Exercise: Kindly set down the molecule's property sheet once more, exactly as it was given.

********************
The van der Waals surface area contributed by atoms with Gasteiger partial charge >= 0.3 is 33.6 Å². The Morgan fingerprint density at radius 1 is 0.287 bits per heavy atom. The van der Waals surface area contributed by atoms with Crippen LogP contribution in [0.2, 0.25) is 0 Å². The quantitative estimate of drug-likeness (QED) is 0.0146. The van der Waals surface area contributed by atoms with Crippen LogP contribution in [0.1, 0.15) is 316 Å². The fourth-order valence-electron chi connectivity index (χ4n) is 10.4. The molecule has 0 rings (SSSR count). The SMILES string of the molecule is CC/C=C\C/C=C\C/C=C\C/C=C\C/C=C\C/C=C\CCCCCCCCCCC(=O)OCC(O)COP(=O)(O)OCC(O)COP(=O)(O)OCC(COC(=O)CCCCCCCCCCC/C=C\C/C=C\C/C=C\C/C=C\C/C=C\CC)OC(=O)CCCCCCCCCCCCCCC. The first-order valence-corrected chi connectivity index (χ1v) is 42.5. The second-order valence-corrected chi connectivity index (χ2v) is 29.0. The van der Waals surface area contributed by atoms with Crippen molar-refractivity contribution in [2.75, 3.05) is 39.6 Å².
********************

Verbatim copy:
The van der Waals surface area contributed by atoms with Gasteiger partial charge >= 0.3 is 33.6 Å². The Morgan fingerprint density at radius 1 is 0.287 bits per heavy atom. The van der Waals surface area contributed by atoms with Crippen LogP contribution in [0.2, 0.25) is 0 Å². The quantitative estimate of drug-likeness (QED) is 0.0146. The van der Waals surface area contributed by atoms with Crippen LogP contribution in [0.1, 0.15) is 316 Å². The fourth-order valence-electron chi connectivity index (χ4n) is 10.4. The molecule has 0 rings (SSSR count). The SMILES string of the molecule is CC/C=C\C/C=C\C/C=C\C/C=C\C/C=C\C/C=C\CCCCCCCCCCC(=O)OCC(O)COP(=O)(O)OCC(O)COP(=O)(O)OCC(COC(=O)CCCCCCCCCCC/C=C\C/C=C\C/C=C\C/C=C\C/C=C\CC)OC(=O)CCCCCCCCCCCCCCC. The first-order valence-corrected chi connectivity index (χ1v) is 42.5. The second-order valence-corrected chi connectivity index (χ2v) is 29.0. The van der Waals surface area contributed by atoms with Crippen molar-refractivity contribution in [2.75, 3.05) is 39.6 Å².